With its focus on a political strategy, U.S. aid to the opposition has been limited to non-lethal assistance, such as communications equipment, to nonviolent groups within and outside the country.
President Obama contends that giving the rebels antitank or antiaircraft weapons risks having those weapons fall into the hands of jihadi militias. To create a no-fly zone over rebel-held areas, as demanded by some Republican hawks, would require massive use of NATO airpower to suppress extensive Syrian air defenses — something neither presidential candidate wants to do.
Obama’s critics argue that the administration should have put more effort, earlier, into identifying which groups it could work with, and given them the heavy weapons they needed to fend of Syrian planes and tanks that massacre civilians. This would allow them to create a de facto no-fly zone.
Otherwise, argue Syrian activists, weapons supplied by Gulf states and private Arab businessmen will flow primarily to hard-line Islamists, who will be in position to take control once Assad falls.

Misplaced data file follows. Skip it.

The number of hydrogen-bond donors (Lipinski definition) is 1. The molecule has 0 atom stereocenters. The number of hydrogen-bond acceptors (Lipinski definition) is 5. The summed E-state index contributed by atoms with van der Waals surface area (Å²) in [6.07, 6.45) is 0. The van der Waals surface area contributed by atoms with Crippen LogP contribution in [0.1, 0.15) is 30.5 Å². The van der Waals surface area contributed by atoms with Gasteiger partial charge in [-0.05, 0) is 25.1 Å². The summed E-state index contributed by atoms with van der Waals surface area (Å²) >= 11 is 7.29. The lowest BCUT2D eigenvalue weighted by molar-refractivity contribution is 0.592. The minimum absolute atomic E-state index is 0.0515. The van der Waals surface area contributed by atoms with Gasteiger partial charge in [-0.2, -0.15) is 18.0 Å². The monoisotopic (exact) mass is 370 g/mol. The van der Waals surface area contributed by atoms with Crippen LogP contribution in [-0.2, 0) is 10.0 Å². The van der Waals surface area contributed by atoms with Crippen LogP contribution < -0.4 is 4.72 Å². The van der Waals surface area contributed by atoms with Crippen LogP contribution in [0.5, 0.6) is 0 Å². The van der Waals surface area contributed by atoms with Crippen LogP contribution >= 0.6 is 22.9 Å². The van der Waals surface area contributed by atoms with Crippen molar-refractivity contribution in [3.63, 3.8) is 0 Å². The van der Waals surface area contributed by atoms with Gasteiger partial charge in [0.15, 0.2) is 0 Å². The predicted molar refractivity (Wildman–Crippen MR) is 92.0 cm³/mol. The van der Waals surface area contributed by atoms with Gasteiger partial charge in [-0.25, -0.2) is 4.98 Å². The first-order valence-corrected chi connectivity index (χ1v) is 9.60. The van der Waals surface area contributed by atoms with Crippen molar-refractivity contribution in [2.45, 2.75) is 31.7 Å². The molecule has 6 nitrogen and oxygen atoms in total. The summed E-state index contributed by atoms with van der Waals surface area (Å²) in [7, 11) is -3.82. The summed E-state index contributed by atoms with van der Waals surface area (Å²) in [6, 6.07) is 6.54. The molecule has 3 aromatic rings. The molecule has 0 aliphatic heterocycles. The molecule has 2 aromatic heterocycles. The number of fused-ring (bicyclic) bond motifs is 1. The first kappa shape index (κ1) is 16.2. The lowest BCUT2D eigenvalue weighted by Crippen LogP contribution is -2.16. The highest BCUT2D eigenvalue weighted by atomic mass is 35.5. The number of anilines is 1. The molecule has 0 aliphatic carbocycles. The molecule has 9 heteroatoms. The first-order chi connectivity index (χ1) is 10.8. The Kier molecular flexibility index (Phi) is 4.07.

I’ve made the latter case in my column. So I’m eager to test it in conversations with militia leaders and members of civilian councils in areas along the Syrian border with Turkey, where Assad has lost control. I recognize the limits to what can be learned from talking with rebels in one area of the country. But I’m still eager to observe the relative strength of pragmatists and hard-line Islamists in the “liberated” belt of northeastern Syria.
After all, one of the first tests a new president will face will be how to speed the end of a Syrian crisis that could further radicalize the whole region — and whether it’s possible to prevent Syria from becoming yet another troubled Islamic state.